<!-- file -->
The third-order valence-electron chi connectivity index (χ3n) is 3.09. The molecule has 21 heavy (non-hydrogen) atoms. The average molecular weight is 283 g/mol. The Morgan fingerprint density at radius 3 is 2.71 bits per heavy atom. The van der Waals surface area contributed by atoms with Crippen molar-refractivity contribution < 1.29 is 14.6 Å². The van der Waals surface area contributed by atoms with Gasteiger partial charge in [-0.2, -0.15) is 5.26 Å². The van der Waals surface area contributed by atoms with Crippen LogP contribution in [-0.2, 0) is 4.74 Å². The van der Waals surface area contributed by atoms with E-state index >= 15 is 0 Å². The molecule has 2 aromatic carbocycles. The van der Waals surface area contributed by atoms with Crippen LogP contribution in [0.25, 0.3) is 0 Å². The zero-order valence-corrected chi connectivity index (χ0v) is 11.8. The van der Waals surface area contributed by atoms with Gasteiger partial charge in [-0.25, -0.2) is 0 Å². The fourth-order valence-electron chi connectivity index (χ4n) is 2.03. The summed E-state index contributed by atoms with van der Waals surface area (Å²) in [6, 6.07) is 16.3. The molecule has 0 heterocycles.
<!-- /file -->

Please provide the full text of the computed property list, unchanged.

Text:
The third-order valence-electron chi connectivity index (χ3n) is 3.09. The molecule has 21 heavy (non-hydrogen) atoms. The average molecular weight is 283 g/mol. The Morgan fingerprint density at radius 3 is 2.71 bits per heavy atom. The van der Waals surface area contributed by atoms with Crippen molar-refractivity contribution < 1.29 is 14.6 Å². The van der Waals surface area contributed by atoms with Gasteiger partial charge in [-0.2, -0.15) is 5.26 Å². The van der Waals surface area contributed by atoms with Crippen LogP contribution in [-0.2, 0) is 4.74 Å². The van der Waals surface area contributed by atoms with E-state index >= 15 is 0 Å². The molecule has 2 aromatic carbocycles. The van der Waals surface area contributed by atoms with Crippen LogP contribution in [0.25, 0.3) is 0 Å². The zero-order valence-corrected chi connectivity index (χ0v) is 11.8. The van der Waals surface area contributed by atoms with Gasteiger partial charge in [-0.25, -0.2) is 0 Å². The fourth-order valence-electron chi connectivity index (χ4n) is 2.03. The summed E-state index contributed by atoms with van der Waals surface area (Å²) in [6, 6.07) is 16.3. The molecule has 0 heterocycles.